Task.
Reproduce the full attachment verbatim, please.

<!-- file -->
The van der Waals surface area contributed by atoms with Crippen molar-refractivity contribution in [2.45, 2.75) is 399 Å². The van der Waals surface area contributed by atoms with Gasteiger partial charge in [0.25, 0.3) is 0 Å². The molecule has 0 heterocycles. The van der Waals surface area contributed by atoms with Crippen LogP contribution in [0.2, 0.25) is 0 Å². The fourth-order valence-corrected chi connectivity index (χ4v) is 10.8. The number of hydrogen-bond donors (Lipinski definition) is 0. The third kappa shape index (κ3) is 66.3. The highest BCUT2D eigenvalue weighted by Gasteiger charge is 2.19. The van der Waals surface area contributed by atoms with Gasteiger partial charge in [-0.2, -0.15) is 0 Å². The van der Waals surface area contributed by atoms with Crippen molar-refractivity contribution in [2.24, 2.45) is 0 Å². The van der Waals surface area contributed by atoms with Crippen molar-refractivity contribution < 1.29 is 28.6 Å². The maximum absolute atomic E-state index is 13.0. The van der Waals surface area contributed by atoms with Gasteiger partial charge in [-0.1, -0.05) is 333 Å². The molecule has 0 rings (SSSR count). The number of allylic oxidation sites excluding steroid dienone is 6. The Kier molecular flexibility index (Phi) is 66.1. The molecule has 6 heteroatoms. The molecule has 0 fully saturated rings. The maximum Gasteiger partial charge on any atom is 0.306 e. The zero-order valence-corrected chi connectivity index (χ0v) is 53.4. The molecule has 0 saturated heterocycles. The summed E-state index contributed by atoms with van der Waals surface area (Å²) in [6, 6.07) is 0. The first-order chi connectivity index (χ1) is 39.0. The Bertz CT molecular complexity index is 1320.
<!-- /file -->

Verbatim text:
The van der Waals surface area contributed by atoms with Crippen molar-refractivity contribution in [2.45, 2.75) is 399 Å². The van der Waals surface area contributed by atoms with Gasteiger partial charge in [0.25, 0.3) is 0 Å². The molecule has 0 heterocycles. The van der Waals surface area contributed by atoms with Crippen LogP contribution in [0.2, 0.25) is 0 Å². The fourth-order valence-corrected chi connectivity index (χ4v) is 10.8. The number of hydrogen-bond donors (Lipinski definition) is 0. The third kappa shape index (κ3) is 66.3. The highest BCUT2D eigenvalue weighted by Gasteiger charge is 2.19. The van der Waals surface area contributed by atoms with Gasteiger partial charge in [-0.2, -0.15) is 0 Å². The van der Waals surface area contributed by atoms with Crippen molar-refractivity contribution in [2.24, 2.45) is 0 Å². The van der Waals surface area contributed by atoms with Crippen molar-refractivity contribution < 1.29 is 28.6 Å². The maximum absolute atomic E-state index is 13.0. The van der Waals surface area contributed by atoms with Gasteiger partial charge in [-0.1, -0.05) is 333 Å². The molecule has 0 rings (SSSR count). The number of allylic oxidation sites excluding steroid dienone is 6. The Kier molecular flexibility index (Phi) is 66.1. The molecule has 6 heteroatoms. The molecule has 0 fully saturated rings. The maximum Gasteiger partial charge on any atom is 0.306 e. The zero-order valence-corrected chi connectivity index (χ0v) is 53.4. The molecule has 0 saturated heterocycles. The summed E-state index contributed by atoms with van der Waals surface area (Å²) in [6, 6.07) is 0. The first-order chi connectivity index (χ1) is 39.0. The Bertz CT molecular complexity index is 1320.